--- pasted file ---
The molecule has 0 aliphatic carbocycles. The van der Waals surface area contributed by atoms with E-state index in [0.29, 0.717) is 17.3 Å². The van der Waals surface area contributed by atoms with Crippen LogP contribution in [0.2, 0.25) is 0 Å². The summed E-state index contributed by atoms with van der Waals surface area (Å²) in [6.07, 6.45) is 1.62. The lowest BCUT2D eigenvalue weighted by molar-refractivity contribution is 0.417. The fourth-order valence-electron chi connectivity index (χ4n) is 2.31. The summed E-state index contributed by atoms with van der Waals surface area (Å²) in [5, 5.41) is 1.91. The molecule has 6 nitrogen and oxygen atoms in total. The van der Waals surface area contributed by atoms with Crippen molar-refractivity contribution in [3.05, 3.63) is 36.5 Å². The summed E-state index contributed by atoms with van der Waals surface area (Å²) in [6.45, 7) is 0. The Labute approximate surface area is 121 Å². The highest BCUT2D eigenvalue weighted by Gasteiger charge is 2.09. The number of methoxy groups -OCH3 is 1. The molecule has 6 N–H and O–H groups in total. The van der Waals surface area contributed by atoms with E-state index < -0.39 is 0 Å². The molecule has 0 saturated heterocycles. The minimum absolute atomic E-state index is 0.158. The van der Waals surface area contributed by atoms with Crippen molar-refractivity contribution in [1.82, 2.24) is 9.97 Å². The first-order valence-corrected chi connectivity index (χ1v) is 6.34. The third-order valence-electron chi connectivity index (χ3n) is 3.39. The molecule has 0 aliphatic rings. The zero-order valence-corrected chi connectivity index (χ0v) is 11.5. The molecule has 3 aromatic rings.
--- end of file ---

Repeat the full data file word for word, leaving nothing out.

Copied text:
The molecule has 0 aliphatic carbocycles. The van der Waals surface area contributed by atoms with E-state index in [0.29, 0.717) is 17.3 Å². The van der Waals surface area contributed by atoms with Crippen LogP contribution in [0.2, 0.25) is 0 Å². The summed E-state index contributed by atoms with van der Waals surface area (Å²) in [6.07, 6.45) is 1.62. The lowest BCUT2D eigenvalue weighted by molar-refractivity contribution is 0.417. The fourth-order valence-electron chi connectivity index (χ4n) is 2.31. The summed E-state index contributed by atoms with van der Waals surface area (Å²) in [5, 5.41) is 1.91. The molecule has 6 nitrogen and oxygen atoms in total. The van der Waals surface area contributed by atoms with Crippen molar-refractivity contribution in [3.05, 3.63) is 36.5 Å². The summed E-state index contributed by atoms with van der Waals surface area (Å²) in [6.45, 7) is 0. The Labute approximate surface area is 121 Å². The highest BCUT2D eigenvalue weighted by Gasteiger charge is 2.09. The number of methoxy groups -OCH3 is 1. The molecule has 6 N–H and O–H groups in total. The van der Waals surface area contributed by atoms with E-state index < -0.39 is 0 Å². The molecule has 0 saturated heterocycles. The minimum absolute atomic E-state index is 0.158. The van der Waals surface area contributed by atoms with Crippen molar-refractivity contribution in [1.82, 2.24) is 9.97 Å². The first-order valence-corrected chi connectivity index (χ1v) is 6.34. The third-order valence-electron chi connectivity index (χ3n) is 3.39. The molecule has 0 aliphatic rings. The zero-order valence-corrected chi connectivity index (χ0v) is 11.5. The molecule has 3 aromatic rings.